Lower back pain usually isn’t the sign of anything serious and can be the result of a sprain or strain. If the pain doesn’t diminish within a few weeks however, visit your GP who can examine you and advise on the best treatment. If your back pain isn’t caused by anything serious then keeping active is key. It can be an effective way of relieving the pain and prevent it from coming back.
But certain physical activities can prove more painful than others when you have back pain, so experts recommend doing particular exercises to offer relief.
One that Bupa recommends is called the ‘cat stretch’, which can easily be done at home, and should be repeated five to 10 times daily.
How to do a cat stretch
1. Support yourself on all fours. Make sure your back is straight and your head is in one with your body.
2. Arch your back upward.
3. Let your spine arch downward.
4. Return to the starting position.
There are also exercises you can do out of the home – a relatively simple activity everyone can do to ease back pain flare-ups is swimming, according to Nathanael Bogedain, doctor of Chiropractic Care at ProBack.
But why does plunging into the water provide an instant sense of relief, and why is it recommended for back pain patients?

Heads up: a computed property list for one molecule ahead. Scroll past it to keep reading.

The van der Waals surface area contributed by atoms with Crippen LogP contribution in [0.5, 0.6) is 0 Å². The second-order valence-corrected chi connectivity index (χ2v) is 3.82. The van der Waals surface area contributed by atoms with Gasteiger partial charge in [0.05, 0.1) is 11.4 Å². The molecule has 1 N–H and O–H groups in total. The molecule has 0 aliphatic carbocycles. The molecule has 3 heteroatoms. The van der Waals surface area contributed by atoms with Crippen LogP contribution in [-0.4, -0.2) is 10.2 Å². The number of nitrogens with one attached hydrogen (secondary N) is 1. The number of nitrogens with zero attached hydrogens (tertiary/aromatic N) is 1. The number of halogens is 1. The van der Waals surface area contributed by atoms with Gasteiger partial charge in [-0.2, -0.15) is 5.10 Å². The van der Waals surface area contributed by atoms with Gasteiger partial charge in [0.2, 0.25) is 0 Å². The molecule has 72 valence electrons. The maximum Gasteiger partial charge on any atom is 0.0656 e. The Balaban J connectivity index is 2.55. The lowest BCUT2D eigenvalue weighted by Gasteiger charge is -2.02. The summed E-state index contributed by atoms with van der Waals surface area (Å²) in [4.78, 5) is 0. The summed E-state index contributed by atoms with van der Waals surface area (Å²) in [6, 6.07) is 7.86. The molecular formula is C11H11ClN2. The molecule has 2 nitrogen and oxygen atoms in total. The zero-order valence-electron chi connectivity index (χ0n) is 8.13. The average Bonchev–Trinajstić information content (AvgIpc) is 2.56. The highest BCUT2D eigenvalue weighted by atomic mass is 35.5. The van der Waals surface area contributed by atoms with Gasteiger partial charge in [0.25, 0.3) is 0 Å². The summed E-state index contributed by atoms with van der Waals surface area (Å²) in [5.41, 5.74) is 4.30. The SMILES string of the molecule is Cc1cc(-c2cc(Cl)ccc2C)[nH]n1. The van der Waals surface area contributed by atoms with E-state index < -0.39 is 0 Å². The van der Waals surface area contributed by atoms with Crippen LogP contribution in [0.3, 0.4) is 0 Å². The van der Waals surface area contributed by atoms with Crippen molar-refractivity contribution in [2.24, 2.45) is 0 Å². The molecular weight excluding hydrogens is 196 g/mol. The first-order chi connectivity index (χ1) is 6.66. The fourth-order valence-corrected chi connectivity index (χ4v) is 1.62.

Dr Bogedain said: “It simply comes down to the fact that movement is good for back pain and that water, thanks to its buoyancy and weightlessness, allows you to perform light resistance and cardiovascular training with very little impact on the spine.
“While you’re pulling your body through the cool water a wide range of muscles, including your core, back and legs, are strengthened. Aside from building beautiful long lean muscles, the resistance training increases spine stability which helps to manage back pain.”
Dr Bogedain also said that swimming is a great cardiovascular workout. So in addition to the usual benefits cardio training, a good workout will enable your body to send more oxygen to sore back muscles, providing temporary relief.
He added: “Finally, thanks to the lightness your body experiences in water, you move more slowly and in different ways – and you’re more likely to twist into positions that will loosen up the joints muscles which contribute to back pain, when you’re swimming.”
According to the NHS, there are nine instances where you should contact your GP or call the NHS on 111 immediately. These are if you have back pain and:
- Numbness or tingling around your genitals or buttocks
- Difficulty peeing
- Loss of bladder or bowel control
- Chest pain
- A high temperature (fever) of 38C or above
- Unexplained weight loss
- A swelling or a deformity in your back
- It doesn’t improve after resting or is worse at night
- It started after a serious accident, such as after a car accident
In rare cases, back pain can be a symptom of pancreatic cancer.
Published at Thu, 17 Jan 2019 17:02:00 +0000